Game 145

September 19, 1917 – Stan Coveleski, Ace of the Deadball Era, Throws a One-Hitter

The Indians were visiting the Yankees at the Polo grounds as the end of the 1917 campaign was approaching. Sophomore spitballer Stan Coveleski took the hill against Slim Love and the Yankees. 

The play-by-play details of this game have been lost to history, but Coveleski mowed through the Yankee lineup. The pinstripes managed only one hit–a single by third baseman Fritz Maisel. He walked two and struck out five on the way to a league-leading ninth shutout of the season. 

Tris speaker drove in Ray Chapman with a double and catcher Steve O’Neill drove in Bill Wambsganss to score the only two runs that the Indians would need. 

He once explained, “I wouldn’t throw all spitballs. I’d go maybe two or three innings without throwing a spitter, but I always had them looking for it.” Sounds familiar to a another doctored-ball Indians great–Gaylord Perry

Coveleski was an anchor of the Indians rotation throughout the late teens and twenties. His biggest moment came in the 1920 World Series. He recorded three wins in the best-of-nine format, including a complete game shutout in Game 7 that earned the Indians the title. His ERA for the World Series was 0.67.

Retrosheet Box Score 


Game 72

July 7, 1923 – 3rd Largest Margin of Victory in MLB History

In the first half of a Saturday double-header against the Red Sox, Stan Coveleski was matched up with Boston’s Curt Fullerton at League Park.

1923 Uniforms

The Indians unleashed an historic offensive onslaught. They scored at least one run in every inning, including a thirteen run sixth inning that saw seven hits by seventeen batters.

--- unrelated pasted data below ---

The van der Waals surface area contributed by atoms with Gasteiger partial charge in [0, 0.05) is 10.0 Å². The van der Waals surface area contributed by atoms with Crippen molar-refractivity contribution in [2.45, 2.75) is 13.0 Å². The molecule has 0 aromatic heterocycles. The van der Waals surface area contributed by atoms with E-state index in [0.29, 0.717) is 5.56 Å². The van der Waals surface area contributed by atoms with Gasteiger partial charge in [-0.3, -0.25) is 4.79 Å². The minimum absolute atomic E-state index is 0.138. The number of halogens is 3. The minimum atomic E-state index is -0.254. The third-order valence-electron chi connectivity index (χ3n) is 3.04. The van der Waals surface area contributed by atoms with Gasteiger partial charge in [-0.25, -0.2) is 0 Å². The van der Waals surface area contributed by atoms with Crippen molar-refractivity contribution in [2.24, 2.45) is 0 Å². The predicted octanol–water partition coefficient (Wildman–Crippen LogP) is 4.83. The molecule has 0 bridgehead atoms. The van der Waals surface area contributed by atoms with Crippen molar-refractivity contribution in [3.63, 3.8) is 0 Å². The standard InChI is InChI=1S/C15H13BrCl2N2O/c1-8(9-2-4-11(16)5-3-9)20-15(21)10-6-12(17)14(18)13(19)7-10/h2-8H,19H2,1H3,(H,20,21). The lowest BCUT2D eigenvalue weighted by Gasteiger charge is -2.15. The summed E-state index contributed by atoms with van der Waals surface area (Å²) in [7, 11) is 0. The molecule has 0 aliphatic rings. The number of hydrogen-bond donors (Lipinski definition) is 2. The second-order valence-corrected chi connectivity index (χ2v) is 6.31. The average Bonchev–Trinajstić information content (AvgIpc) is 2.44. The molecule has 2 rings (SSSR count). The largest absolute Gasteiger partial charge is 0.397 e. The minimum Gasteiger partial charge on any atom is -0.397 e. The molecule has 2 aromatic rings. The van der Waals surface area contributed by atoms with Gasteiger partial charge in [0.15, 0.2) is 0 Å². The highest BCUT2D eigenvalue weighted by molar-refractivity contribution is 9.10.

In the bottom of the fourth, Lefty O’Doul pinch hit for Fullerton, and stayed in to pitch. Lefty is now known as one of the games great hitters, having won two batting titles in 1929 and 1932. He holds the fourth highest career batting average at .349, and he helped to found Nippon Professional Baseball after World War II. However, he also holds the distinction of giving up the most runs in a relief appearance with 16 in three innings, including the 13-run sixth.

Walter “Rube” Lutzke

Every Indian starter scored at least one run, and everyone but Frank Brower and Glenn Myatt had an RBI. Third baseman Rube Lutzke was 4 for 5 with 6 RBI and a walk in seven plate appearances. Shortstop Joe Sewell had three hits and two stolen bases–no lack of hustle in the blowout.

With a final score of 27-3, this game is fifth on the MLB all-time list for runs scored, and third all time for margin of victory. Only the Rangers 30-3 drubbing of the Orioles on August 22, 2007 and the Red Sox 29-4 run romp over the St. Louis Browns on June 8, 1950 had larger margins of victory. The Tribe also holds the #4 spot on the margin of victory list, with their 26-3 victory over the St. Louis Browns in Game 105 of 1948.

Retrosheet Box Score